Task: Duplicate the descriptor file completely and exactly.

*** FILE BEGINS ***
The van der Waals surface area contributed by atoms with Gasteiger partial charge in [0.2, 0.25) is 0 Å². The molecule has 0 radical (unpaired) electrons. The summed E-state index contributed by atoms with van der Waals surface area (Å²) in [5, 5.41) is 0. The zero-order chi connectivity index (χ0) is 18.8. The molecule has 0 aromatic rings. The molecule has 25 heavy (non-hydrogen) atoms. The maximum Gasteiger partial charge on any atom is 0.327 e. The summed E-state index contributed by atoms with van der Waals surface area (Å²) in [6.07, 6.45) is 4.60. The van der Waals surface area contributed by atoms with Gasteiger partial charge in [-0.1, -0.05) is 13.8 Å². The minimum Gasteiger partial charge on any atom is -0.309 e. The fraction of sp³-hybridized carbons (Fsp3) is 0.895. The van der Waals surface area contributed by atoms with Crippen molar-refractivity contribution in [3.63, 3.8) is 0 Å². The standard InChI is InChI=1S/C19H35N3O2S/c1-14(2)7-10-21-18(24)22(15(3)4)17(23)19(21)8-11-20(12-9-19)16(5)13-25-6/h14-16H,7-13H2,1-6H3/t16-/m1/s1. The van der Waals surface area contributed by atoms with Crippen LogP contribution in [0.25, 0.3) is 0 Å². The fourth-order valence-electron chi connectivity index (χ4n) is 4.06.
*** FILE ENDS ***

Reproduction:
The van der Waals surface area contributed by atoms with Gasteiger partial charge in [0.2, 0.25) is 0 Å². The molecule has 0 radical (unpaired) electrons. The summed E-state index contributed by atoms with van der Waals surface area (Å²) in [5, 5.41) is 0. The zero-order chi connectivity index (χ0) is 18.8. The molecule has 0 aromatic rings. The molecule has 25 heavy (non-hydrogen) atoms. The maximum Gasteiger partial charge on any atom is 0.327 e. The summed E-state index contributed by atoms with van der Waals surface area (Å²) in [6.07, 6.45) is 4.60. The van der Waals surface area contributed by atoms with Gasteiger partial charge in [-0.1, -0.05) is 13.8 Å². The minimum Gasteiger partial charge on any atom is -0.309 e. The fraction of sp³-hybridized carbons (Fsp3) is 0.895. The van der Waals surface area contributed by atoms with Crippen molar-refractivity contribution in [3.63, 3.8) is 0 Å². The standard InChI is InChI=1S/C19H35N3O2S/c1-14(2)7-10-21-18(24)22(15(3)4)17(23)19(21)8-11-20(12-9-19)16(5)13-25-6/h14-16H,7-13H2,1-6H3/t16-/m1/s1. The van der Waals surface area contributed by atoms with Crippen LogP contribution in [0.25, 0.3) is 0 Å². The fourth-order valence-electron chi connectivity index (χ4n) is 4.06.